Making a story feel more real by making it less realistic.

First off, I’m back, more or less. Real life will always take priority, but I can see from my stats while I was away that some of you have been checking up on me, and I thank you for that. I have endeavored to make this blog a weekly feature, and it was not my intent to have such a long layoff.

Now on to the thrust of my post: intentional unreality, or hyperreality if you prefer. I’ve been slowly crafting a short prequel to my first novel, and using it as a test bed for new techniques, both in the content and in my method of writing. For example, I tried writing military dialogue and radio communications as realistically as possible; I wanted my veteran readers to feel like it was exactly like something they could have experienced. After running some sections by a few people, they weren’t feeling it. So I wrote a little banter into it, and cut some of the verbage that was unnecessary to the story. The kind of thing that would get one thrashed by an NCO had one actually used a radio that way. I feel it connects much better. But why?

Well, beyond “much of real life is boring,” we have all consumed entertainment that causes us to have certain expectations. In movies and on TV, guys just grab a radio and have a conversation. Real radio transcripts feel stilted. See also those people who don’t shoot. Many believe that a handgun will knock man off his feet, and an AR-15 will blaze unlimited, fully automatic fire from the hip for minutes at a time without reloading. Because that’s the extent of their exposure. Even “realistic” movies cannot show a through and through shot and have it come off as believable. There has to be a fountain of blood. The Punisher’s super power in his Netflix incarnation appears to be that his body has seven or eight liters of extra blood to spill on the scenery. And he’s the hero! The villains are pressurized blood bags.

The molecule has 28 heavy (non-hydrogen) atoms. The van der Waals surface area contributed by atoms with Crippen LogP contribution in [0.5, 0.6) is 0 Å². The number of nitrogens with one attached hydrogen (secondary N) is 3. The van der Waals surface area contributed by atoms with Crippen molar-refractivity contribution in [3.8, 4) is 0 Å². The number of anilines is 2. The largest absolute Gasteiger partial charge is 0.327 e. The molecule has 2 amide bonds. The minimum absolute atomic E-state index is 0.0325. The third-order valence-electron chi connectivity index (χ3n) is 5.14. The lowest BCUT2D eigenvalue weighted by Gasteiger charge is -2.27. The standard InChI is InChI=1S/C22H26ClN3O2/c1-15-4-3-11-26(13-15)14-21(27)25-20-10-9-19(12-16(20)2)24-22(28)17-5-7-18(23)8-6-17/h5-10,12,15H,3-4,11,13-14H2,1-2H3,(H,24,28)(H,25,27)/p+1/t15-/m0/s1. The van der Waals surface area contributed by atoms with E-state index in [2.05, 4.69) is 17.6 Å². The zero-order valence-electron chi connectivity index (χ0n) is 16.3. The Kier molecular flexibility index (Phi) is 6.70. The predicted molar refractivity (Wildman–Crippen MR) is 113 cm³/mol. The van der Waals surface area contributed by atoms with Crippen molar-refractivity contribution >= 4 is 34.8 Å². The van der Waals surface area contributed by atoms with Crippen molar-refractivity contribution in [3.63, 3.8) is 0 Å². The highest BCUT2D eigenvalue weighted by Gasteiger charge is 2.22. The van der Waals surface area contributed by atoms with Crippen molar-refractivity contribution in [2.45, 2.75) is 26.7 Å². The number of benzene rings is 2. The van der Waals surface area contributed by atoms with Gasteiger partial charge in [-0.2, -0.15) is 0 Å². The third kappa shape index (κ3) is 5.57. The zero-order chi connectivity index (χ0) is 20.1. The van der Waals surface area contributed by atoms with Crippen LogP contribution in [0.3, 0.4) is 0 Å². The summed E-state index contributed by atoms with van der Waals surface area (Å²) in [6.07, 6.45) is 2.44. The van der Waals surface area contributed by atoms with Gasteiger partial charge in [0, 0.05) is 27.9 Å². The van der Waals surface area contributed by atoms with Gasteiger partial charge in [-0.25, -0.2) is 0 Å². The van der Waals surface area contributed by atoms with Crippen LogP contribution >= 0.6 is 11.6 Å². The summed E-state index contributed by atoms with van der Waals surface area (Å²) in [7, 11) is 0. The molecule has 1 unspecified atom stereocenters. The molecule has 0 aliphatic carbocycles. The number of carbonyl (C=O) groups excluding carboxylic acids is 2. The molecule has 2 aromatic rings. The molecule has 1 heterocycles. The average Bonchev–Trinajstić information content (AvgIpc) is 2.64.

Why? Viewer expectations. The viewer has come to expect massive damage and blood loss. A pinhole entry wound and internal injury that leads to death several minutes later just isn’t what the viewer expects to see (unless the character who was shot needs to covey some information before he expires). Every wound looks like it was caused by something between a MiniĆ© ball and a cannon. It’s not realistic, but the viewer perceives it as such because it conforms to excitations.

I’ve tried to clean up my short a bit with this in mind. I’m still doing the legwork of hard sci-fi, but when it’s not necessary to the story I’m letting storytelling take the lead and keeping the science in my back pocket. I’ll put up what I have in the next few weeks, for free. I can’t promise I’ll be thrilled with it, but I’m looking forward to feedback from a wider audience on how well I’m meeting your expectations.

Now I can see the whales
Looming out of the dark
Like arrows in the sky
I can’t believe my eyes
But it’s true

– Gojira, Flying Whales

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